“Senator Biden,” a reporter from ABC said to me, “senators I’ve spoken to and members of Congress as well have said we are now at war. Senator Shelby, who is the ranking member on the intelligence committee, has said we are now essentially at war. We have to be on a war footing. And Senator Chuck Hagel says we have to start securing our borders, locking down our airports, revisiting the way we protect our public institutions. What about that?”
“I hope that’s not true,” I told her and her listening audience. I would say it another way. I would say we’ve come face-to-face with a reality. A reality we knew existed and we knew was possible. A reality that has happened to varying degrees in other countries. But if in fact, in order to respond to that reality, we have to alter our civil liberties, change the way we function, then we have truly lost the war…. The way to conduct the war is to demonstrate that your civil liberties, your civil rights, your ability to be free and walk and move around in fact are not fundamentally altered…. There are a lot of things we can do though to diminish significantly the possibility of this happening again without changing our character as a nation…. This nation is too big, too strong, too united, too much a power in terms of our cohesion and our values to let this break us apart. And it won’t happen. It won’t happen.
By then the Senate and House leadership had been convinced to board helicopters for a flight to a secure location in West Virginia. The vice president had been spirited away to an undisclosed hideaway. The president was flying from safe spot to safe spot on Air Force One; he’d been convinced it was too dangerous to come back to D.C. The Twin Towers had collapsed by the time we got on the road toward Wilmington, and the death estimates in New York were five, six, seven thousand—maybe more.
But when I got home and put on the television, I saw that the American heart was still beating strong. Doctors and nurses were standing by at hospitals in New York City, ready to treat the wounded. Snaking through the streets and up the avenues were long lines of New Yorkers waiting to give their blood, even though word was being passed that no more blood was needed. I could see it in their faces: They were hungry to do something, anything. Nobody was talking about war footings or payback. They just wanted to do their part. That was the day that reminded me that even in a moment of almost total silence from their leaders in Washington, Americans would rise to the occasion. Watching those people on the blood lines, I was convinced the country would get up off the mat, face the new challenge head-on, and emerge stronger for having done it.
To me this is the first principle of life, the foundational principle, and a lesson you can’t learn at the feet of any wise man: Get up! The art of living is simply getting up after you’ve been knocked down. It’s a lesson taught by example and learned in the doing...
As I opened the ebook of Promises to Keep, I realized that, once again, I was being led to go to this book when I needed to read words of encouragement about things happening in America these days...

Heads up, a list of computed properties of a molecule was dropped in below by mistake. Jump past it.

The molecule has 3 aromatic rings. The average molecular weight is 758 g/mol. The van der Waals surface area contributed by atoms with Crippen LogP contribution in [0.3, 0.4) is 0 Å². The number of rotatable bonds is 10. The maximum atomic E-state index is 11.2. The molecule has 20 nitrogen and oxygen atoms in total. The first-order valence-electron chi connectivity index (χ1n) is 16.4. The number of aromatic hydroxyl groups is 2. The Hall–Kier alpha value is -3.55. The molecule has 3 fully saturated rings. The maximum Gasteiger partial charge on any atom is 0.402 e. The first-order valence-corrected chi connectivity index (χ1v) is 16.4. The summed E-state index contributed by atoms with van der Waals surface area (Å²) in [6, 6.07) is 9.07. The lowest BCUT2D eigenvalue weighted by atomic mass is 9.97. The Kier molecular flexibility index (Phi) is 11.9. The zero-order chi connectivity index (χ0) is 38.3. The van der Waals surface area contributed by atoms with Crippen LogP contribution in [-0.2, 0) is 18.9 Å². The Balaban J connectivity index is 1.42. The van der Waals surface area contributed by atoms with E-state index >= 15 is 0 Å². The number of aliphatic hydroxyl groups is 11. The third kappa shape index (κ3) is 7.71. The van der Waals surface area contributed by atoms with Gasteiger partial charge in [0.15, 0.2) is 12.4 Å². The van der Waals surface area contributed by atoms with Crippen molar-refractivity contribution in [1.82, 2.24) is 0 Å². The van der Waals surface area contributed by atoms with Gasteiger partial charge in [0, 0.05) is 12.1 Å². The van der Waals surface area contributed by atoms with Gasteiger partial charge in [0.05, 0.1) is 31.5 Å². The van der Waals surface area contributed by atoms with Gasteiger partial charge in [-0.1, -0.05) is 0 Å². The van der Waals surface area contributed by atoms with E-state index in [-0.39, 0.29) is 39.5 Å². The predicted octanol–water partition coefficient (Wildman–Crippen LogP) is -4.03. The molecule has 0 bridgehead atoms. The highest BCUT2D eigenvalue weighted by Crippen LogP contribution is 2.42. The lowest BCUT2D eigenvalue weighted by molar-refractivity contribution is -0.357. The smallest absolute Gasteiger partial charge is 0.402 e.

Yesterday, listening to another hearing describing the January 6 Insurrection, was illuminating... I heard and saw the actions of those who were intent on using and spreading lies in order to gain or retain power--the power of a political position which could be used to help America...or to gain personal power. It was obvious as we learned about the "unhinged" meeting that we have two distinct groups of people in relation to all that is detrimentally happening now... Those that will do anything or say anything in order to gain personal prestige and recognition from an individual in power... And those who actually believed in that individual in power.
It's the latter group that was truly heartbreaking to listen to and consider...
I watched as two men spoke about their involvement. The first was a past member of a known militia group who participated in the Insurrection. He spoke about the leader working to increase his own exposure and power...
The second man spoke of his believing the president as he lied about election fraud, stating that he went to the Capitol because his president told him to, but once he got there he began to question what was going on...and finally left when the then president told them to leave. He told of being charged, losing his job and how his life had been turned upside down. I couldn't help but notice how his wife would often lift her lip as in derision or contempt... Perhaps she felt that the committee--or somebody--should have stopped Trump from his actions, before it was too late...? We may never know just how many lives have been affected detrimentally by the former president...
And, for many, things are still occurring that are initiated by the far-right republican party members... They have seen how "easy" it is to dupe some Americans and so they keep on trying to lie and steal our lives in one way or another...That is the real theft happening daily!
For me, for instance, it is hard to get excited about the supposed changes related to guns...while, at the same time, it was being negotiated, there were more children and adults murdered by assault guns in particular. It is hard to get excited about some small measure of change, while at the same time, the very real danger is still happening daily! Both related to guns and personal women's health and other types of freedoms once gained but now being targeted!
11-year-old rape victim couldn't have abortion under new Ohio law
It's hard, I know, trying to watch, look, and listen...striving to determine the facts, the truth... But, like Joe Biden said at one time, Get up! Allow yourself to doubt, to face the idea that you can be wrong...and it's alright to be wrong...as long as you then look for the truth... Let's work on that idea...together! O.K.?